Nokia (NOK) priced its latest flagship Windows phone ambitiously — the Lumia 920 was at parity with the 16 GB iPhone 5 in early January. Both the Lumia 920 and the 16 GB iPhone 5 cost €540 in Germany, the largest smartphone market in Europe. By third week of March, the 16 GB iPhone price in Germany has dropped to the €510-€520 range at retailers such as Modeo, Notebooksbilliger and Handyschotte. The price of the Lumia 920 has declined to €497 at retails like Handyshop and Notebooksbillige, but perhaps surprisingly, the price has remained above €520 at most retailers, ranging from Modeo to Notebook.
It is worth noting that the Samsung (005930) Galaxy S III price range is around €389-€399 in Germany right now. The Lumia 920 pricing has remained surprisingly solid in Europe’s heartland considering the device debuted in November and there are now newer hot luxury models competing for attention, such as the Sony (SNE) Xperia Z at around €570.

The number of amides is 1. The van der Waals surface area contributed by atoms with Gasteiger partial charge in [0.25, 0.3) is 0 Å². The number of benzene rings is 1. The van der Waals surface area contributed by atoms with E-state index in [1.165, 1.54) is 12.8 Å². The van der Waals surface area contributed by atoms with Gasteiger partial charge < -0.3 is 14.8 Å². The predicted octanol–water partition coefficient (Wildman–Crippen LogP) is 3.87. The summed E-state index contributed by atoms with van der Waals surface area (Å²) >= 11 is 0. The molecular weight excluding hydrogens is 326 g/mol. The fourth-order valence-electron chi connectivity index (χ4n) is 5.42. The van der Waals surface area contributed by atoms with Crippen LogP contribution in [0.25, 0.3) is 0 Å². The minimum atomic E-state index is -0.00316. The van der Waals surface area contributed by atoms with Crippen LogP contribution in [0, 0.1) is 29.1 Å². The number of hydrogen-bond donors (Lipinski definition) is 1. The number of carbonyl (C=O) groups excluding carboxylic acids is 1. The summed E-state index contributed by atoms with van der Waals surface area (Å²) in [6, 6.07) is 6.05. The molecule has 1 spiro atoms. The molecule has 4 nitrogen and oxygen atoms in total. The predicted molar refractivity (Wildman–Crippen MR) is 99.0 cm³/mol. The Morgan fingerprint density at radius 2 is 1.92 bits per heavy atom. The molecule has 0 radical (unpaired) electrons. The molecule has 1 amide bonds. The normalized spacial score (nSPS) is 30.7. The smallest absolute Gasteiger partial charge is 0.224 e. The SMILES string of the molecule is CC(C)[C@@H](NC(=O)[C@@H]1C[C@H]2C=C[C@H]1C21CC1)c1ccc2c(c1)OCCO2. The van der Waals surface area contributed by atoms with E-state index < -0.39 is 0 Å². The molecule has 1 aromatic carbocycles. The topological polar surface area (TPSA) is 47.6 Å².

Nokia’s 2013 smartphone performance is largely going to be defined by how the budget entries Lumia 520 and Lumia 620 fare during this spring and summer. But the fact that the high-end 920 has not suffered drastic price cuts in Europe in its fourth month of availability is something of a relief. On Amazon’s (AMZN) American electronics store, the subsidized price of the Lumia 920 for AT&T (T) has plunged to $20 and this is only one sign of the troubles the model is having in North America. AT&T’s marketing support has faded fast after the New Year. Nevertheless, maintaining some kind of competitive foothold in the European high-end market would make it a lot easier for Nokia to rebuild its budget smartphone base in its home continent.
Of course, the real test of the Lumia 920 and other second-tier smartphones comes in late April, when the Samsung Galaxy S 4 marketing and sales machine kicks into high gear. For the time being, however, Nokia has avoided the embarrassingly early and steep price cuts its pricier Lumia models suffered a year ago in Europe.